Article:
Chatbot-Written Papers: Plagiarism Game Changer? 1

Academic institutions are becoming increasingly concerned about the use of AI chatbots like ChatGPT for academic dishonesty. Students who are caught cheating by using such tools risk being expelled. Academics are advised to be alert to language that a student would not normally use and content that lacks critique. Irene Glendinning, head of academic integrity at Coventry University, warns that students who rely on ChatGPT may slip up if they cannot spot the weaknesses in its work. The latest version of the AI model, ChatGPT-4, has raised concerns among academics who worry that cheating could become even more widespread. Bristol University is one of the institutions that have issued new guidance on how to identify the use of the chatbot. However, experts warn that as courses become more specialised, it will become more difficult to outsource work to a machine. Nonetheless, cheating only harms the students themselves, as they are wasting their money and time if they are not using the university to learn.

Bristol University

Academics have released a paper in an education journal called “Chatting and Cheating: Ensuring Academic Integrity in the Era of ChatGPT”. The paper discusses how artificial intelligence tools, such as ChatGPT, present challenges and concerns with regards to academic honesty and plagiarism. Interestingly, the paper was itself written by the AI chatbot ChatGPT, unbeknownst to readers and the peer reviewers who approved it for publication. The paper’s lead author, Prof Debby Cotton, claimed to be human and explained that the experiment aimed to demonstrate the chatbot’s high writing ability. The academics behind the experiment believe that the technology is developing rapidly, making it challenging for universities to keep up. The release of the paper has raised concerns among academics who worry that AI could enable widespread cheating among students. Bristol University has issued new guidance on how to identify the use of ChatGPT and similar programs.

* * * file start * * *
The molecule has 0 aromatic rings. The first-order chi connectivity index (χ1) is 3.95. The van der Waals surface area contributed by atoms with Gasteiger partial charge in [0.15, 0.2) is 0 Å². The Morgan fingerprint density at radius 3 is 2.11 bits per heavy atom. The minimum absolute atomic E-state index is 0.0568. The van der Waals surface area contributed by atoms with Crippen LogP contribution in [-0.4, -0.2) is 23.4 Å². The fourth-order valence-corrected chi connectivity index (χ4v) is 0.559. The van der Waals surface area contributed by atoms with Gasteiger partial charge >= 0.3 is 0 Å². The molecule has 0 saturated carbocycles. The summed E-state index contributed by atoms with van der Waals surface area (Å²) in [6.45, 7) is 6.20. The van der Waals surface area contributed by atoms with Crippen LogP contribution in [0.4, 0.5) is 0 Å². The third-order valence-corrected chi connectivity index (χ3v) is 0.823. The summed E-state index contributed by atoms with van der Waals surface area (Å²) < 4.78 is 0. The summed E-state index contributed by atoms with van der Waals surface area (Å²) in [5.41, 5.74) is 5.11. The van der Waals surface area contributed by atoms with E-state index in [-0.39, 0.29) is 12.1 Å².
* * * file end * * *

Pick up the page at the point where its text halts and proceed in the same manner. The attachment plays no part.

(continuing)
The peer-reviewed academic paper that was written by a chatbot appeared this month in the journal Innovations in Education and Teaching International.

Prof Debby Cotton of Plymouth Marjon University highlighted the risks of AI chatbots helping students cheat.

Academics and universities are increasingly concerned about the use of AI chatbots, particularly ChatGPT, for academic dishonesty. Essay mills have reportedly started using the chatbot to produce pre-written essays, and students are also suspected of passing off its work as their own. The quality of ChatGPT’s writing is often on par with, if not better than, that of a student, making it difficult to detect cheating. Nonetheless, there are still some telltale signs, such as the bot’s lack of understanding of academic referencing. Academic institutions are now racing to catch up with the technology, with some planning to expel students caught using ChatGPT to cheat. Bristol University is among the institutions that have issued new guidance on how to identify the use of the chatbot. However, experts warn that as courses become more specialised, it will become more difficult to outsource work to a machine. Despite this, the release of the latest AI model, ChatGPT-4, has raised concerns among academics who worry that cheating could become even more widespread. Prof Kate Whittington of Bristol University has stressed that cheating will not be tolerated, stating that institutions must maintain standards.

Academic institutions are stepping up their efforts to combat academic dishonesty by students who use AI tools like ChatGPT to cheat. Those caught using the chatbot may be withdrawn from the university and required to do training on appropriate use of AI. Repeat offenders risk expulsion. Irene Glendinning, head of academic integrity at Coventry University, advises academics to be alert to signs of cheating, such as language that a student would not normally use and content that lacks critique. She also warns that students who rely on ChatGPT may slip up if they cannot spot the weaknesses in its work. Glendinning emphasises that cheating only harms the students themselves, as they are wasting their money and time if they are not using the university to learn.

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